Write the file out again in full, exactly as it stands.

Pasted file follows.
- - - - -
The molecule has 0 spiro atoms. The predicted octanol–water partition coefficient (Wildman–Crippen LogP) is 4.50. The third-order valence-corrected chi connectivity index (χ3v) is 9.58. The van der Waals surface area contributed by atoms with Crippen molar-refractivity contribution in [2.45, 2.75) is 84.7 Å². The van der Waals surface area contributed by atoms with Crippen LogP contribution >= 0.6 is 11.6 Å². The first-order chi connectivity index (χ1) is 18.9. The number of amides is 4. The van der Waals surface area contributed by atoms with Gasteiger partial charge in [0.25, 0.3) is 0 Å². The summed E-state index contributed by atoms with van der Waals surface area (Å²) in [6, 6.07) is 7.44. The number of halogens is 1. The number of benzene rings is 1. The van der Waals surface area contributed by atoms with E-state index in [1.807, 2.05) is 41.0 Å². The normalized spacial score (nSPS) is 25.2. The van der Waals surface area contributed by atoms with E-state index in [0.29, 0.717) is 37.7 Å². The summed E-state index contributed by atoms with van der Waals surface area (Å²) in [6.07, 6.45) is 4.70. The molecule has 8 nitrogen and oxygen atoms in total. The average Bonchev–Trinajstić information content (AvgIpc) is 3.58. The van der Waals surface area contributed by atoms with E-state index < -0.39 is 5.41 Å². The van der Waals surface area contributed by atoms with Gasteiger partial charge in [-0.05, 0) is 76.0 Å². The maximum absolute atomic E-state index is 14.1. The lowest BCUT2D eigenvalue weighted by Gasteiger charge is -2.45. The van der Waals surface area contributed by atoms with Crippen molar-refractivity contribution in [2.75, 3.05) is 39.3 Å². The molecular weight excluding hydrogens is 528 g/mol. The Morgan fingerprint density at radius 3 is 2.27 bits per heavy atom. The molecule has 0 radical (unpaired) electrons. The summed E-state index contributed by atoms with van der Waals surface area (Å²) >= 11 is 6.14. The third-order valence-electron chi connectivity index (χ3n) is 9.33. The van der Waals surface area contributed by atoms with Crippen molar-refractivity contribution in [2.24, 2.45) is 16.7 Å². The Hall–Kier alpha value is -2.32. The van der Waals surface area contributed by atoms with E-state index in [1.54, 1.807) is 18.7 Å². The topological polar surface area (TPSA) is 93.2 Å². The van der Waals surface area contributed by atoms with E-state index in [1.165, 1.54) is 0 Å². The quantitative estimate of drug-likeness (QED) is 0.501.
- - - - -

The molecule has 0 spiro atoms. The predicted octanol–water partition coefficient (Wildman–Crippen LogP) is 4.50. The third-order valence-corrected chi connectivity index (χ3v) is 9.58. The van der Waals surface area contributed by atoms with Crippen molar-refractivity contribution in [2.45, 2.75) is 84.7 Å². The van der Waals surface area contributed by atoms with Crippen LogP contribution >= 0.6 is 11.6 Å². The first-order chi connectivity index (χ1) is 18.9. The number of amides is 4. The van der Waals surface area contributed by atoms with Gasteiger partial charge in [0.25, 0.3) is 0 Å². The summed E-state index contributed by atoms with van der Waals surface area (Å²) in [6, 6.07) is 7.44. The number of halogens is 1. The number of benzene rings is 1. The van der Waals surface area contributed by atoms with E-state index in [1.807, 2.05) is 41.0 Å². The normalized spacial score (nSPS) is 25.2. The van der Waals surface area contributed by atoms with E-state index in [0.29, 0.717) is 37.7 Å². The summed E-state index contributed by atoms with van der Waals surface area (Å²) in [6.07, 6.45) is 4.70. The molecule has 8 nitrogen and oxygen atoms in total. The average Bonchev–Trinajstić information content (AvgIpc) is 3.58. The van der Waals surface area contributed by atoms with E-state index < -0.39 is 5.41 Å². The van der Waals surface area contributed by atoms with Gasteiger partial charge in [-0.05, 0) is 76.0 Å². The maximum absolute atomic E-state index is 14.1. The lowest BCUT2D eigenvalue weighted by Gasteiger charge is -2.45. The van der Waals surface area contributed by atoms with Crippen molar-refractivity contribution in [2.75, 3.05) is 39.3 Å². The molecular weight excluding hydrogens is 528 g/mol. The Morgan fingerprint density at radius 3 is 2.27 bits per heavy atom. The molecule has 0 radical (unpaired) electrons. The summed E-state index contributed by atoms with van der Waals surface area (Å²) >= 11 is 6.14. The third-order valence-electron chi connectivity index (χ3n) is 9.33. The van der Waals surface area contributed by atoms with Crippen molar-refractivity contribution in [2.24, 2.45) is 16.7 Å². The Hall–Kier alpha value is -2.32. The van der Waals surface area contributed by atoms with E-state index in [1.54, 1.807) is 18.7 Å². The topological polar surface area (TPSA) is 93.2 Å². The van der Waals surface area contributed by atoms with E-state index in [1.165, 1.54) is 0 Å². The quantitative estimate of drug-likeness (QED) is 0.501.